In 2016, The Economist commented that the Sovereign Money Initiative "system would be safer for depositors" but that "a huge part of the Swiss economy, would be turned inside-out, with unpredictable but probably expensive consequences."[25] Global Finance described the Sovereign Money Initiative as "challenging the current worldwide norm".[17]

In June 2018, Financial Times columnist Martin Wolf urged his readers to vote in favor of the Swiss initiative, claiming that existing bank regulation and bank balance sheets would not be sufficient to prevent a major future crisis.[26]


On 10 June 2018, the Swiss rejected in a "landslide" of approximately 75% of negative votes the proposal of the sovereign-money project.[27][28]

See also[edit]

  • Money creation
  • Monetary reform
  • Politics of Switzerland
  • Swiss gold reserves referendum, 2014


  1. In Switzerland, blank or null votes are counted but not considered valid. Only 'yes' and 'no' votes are considered to calculate for the result
  2. In German: Vollgeld-Initiative; in French: Initiative Monnaie Pleine; in Italian: Iniziativa Moneta Intera
  3. The official title of the referendum is the Swiss federal popular initiative "for crisis-safe money: money creation by the National Bank only! (Sovereign Money Initiative)"
  4. "Government should adjust its rates of expenditure and taxation such that total spending in the economy is neither more nor less than that which is sufficient to purchase the full employment level of output at current prices. If this means there is a deficit, greater borrowing, “printing money,” etc., then these things in themselves are neither good nor bad, they are simply the means to the desired ends of full employment and price stability." Lerner (1943)
  5. Reserves are money in accounts at the central bank
  6. The "big three" banks grew 20-fold in size in seven years.


  1. 1.0 1.1 "Popular initiative: "For crisis-safe money: Money creation by the [Swiss] National Bank only! (Sovereign Money Initiative)"". Swiss government website. 28 March 2018. Retrieved 14 April 2018.
  2. 2.0 2.1 "Objets de la votation populaire du 10 juin 2018" ("Objects of the popular vote of 10 June 2018], Federal Chancellery of Switzerland (in French)
  3. Atkins, Ralph. "Swiss voters reject 'sovereign money' initiative". Financial Times (June 10, 2018). Retrieved 10 June 2018.
  4. Bosley, Catherine. "Swiss Reject Radical Sovereign Money Proposal". Bloomberg. Retrieved 10 June 2018.
  5. 5.0 5.1 5.2 Joob, Mark (June 2014). "The Sovereign Money Initiative in Switzerland". World Economics Association Newsletter. 4 (3): 6–7.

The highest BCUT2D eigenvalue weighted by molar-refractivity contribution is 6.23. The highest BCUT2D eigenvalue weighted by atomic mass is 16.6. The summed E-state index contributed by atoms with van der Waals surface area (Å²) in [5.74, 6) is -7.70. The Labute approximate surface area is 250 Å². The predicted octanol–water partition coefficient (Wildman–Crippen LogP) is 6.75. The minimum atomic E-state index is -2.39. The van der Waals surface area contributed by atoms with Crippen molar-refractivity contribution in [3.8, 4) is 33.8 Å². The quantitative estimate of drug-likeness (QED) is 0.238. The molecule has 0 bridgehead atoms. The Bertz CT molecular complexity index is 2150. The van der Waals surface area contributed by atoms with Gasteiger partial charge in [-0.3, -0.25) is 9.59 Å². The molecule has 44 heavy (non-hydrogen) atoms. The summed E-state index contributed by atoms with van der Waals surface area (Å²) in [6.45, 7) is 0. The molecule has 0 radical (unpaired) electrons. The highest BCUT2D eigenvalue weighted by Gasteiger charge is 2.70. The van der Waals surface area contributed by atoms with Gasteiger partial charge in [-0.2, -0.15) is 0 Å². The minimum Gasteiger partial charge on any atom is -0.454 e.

6. Phillips, Ronnie J. (June 1992). "The 'Chicago Plan' and New Deal Banking Reform". Jerome Levy Economics Institute. Retrieved 15 April 2018.
  7. Fisher, Irving (April–June 1936). "100% Money and the Public Debt" (PDF). Economic Forum: 406–420.
  8. Douglas, Paul H.; Fisher, Irving; Graham, Frank Dunstone; Hamilton, Earl J.; King, Wilford I.; Whittlesey, Charles R. (July 1939). "A Program For Monetary Reform" (PDF). Archived from the original (PDF) on 26 July 2011. Retrieved 15 April 2018.
  9. Benes, Jaromir; Kumhof, Michael (August 2012). "The Chicago Plan Revisited" (PDF). IMF Working Paper.
  10. Svanbjörn, Thoroddsen & Sigurjónsson, Sigurvin B. 2016. “Money Issuance: Alternative Monetary Systems.” “Money Issuance: Alternative Monetary Systems”. A report commissioned by the Icelandic Prime Minister’s Office. KPMG, Iceland. 16–17.
  11. Sigurjónsson, Frosti (March 2015). "Monetary Reform - A better monetary system for Iceland" (PDF).
  12. Agence France-Presse, "Iceland looks at ending boom and bust with radical money plan", The Daily Telegraph, 31 March 2015
  13. 13.0 13.1 13.2 13.3 Mehreen Khan, "Switzerland to vote on banning banks from creating money", The Daily Telegraph, 24 December 2015
  14. 14.0 14.1 Rimkus, Ron (5 February 2018) "What is the Vollged Initiative? Does it spell the end of fractional reserve banking?", City A.M.
  15. 15.0 15.1 "Sovereign money scheme would hurt Swiss economy - SNB chairman", Reuters, 16 January 2018
  16. Federal Constitution of the Swiss Confederation, Federal Chancellery of Switzerland (page visited on 13 April 2018).
  17. 17.0 17.1 Tiziana Barghini, shall "Swiss to vote on reclaiming fiat power", Global Finance, 5 April 2018
  18. Thomas Jordan, "How money is created by the central bank and the banking system", Swiss National Bank, 16 January 2018
  19. Jan Mallien, "Swiss proposal: castrating the banks", Handelsblatt Global, 25 April 2017 (page visited on 13 April 2018).
  20. "Functional Finance and the Federal Debt" by Abba Lerner, 1943, Selected Economic Writings of Abba Lerner, University of Missouri-Kansas City reprint
  21. "Debt-Free Money: A Non-Sequitur in Search of a Policy" by L. Randall Wray, New Economic Perspectives, 1 July 2014
  22. "Debt-Free Money and Banana Republics" by L. Randall Wray, New Economic Perspectives, 19 December 2015
  23. 23.0 23.1 23.2 Mitchell, William (May 2015) "Iceland’s Sovereign Money Proposal – Part 1", "Part 2"
  24. "Report of the Special Investigation Commission", Icelandic Parliament, April 2010
  25. "Shake your money makers", The Economist, 27 February 2016
  26. Martin Wolf: Why the Swiss should vote for "Vollgeld". Financial Times, 6 June 2018. Retrieved 7 June 2018
  27. Bosley, Catherine (10 June 2018). "Swiss Voters Reject Radical Sovereign Money Plan in Landslide". Bloomberg. Retrieved 10 June 2018.
  28. McDougall, Mary; Riley, Charles (10 June 2018). "Swiss vote down 'dangerous' overhaul of banks". Bloomberg. Retrieved 10 June 2018.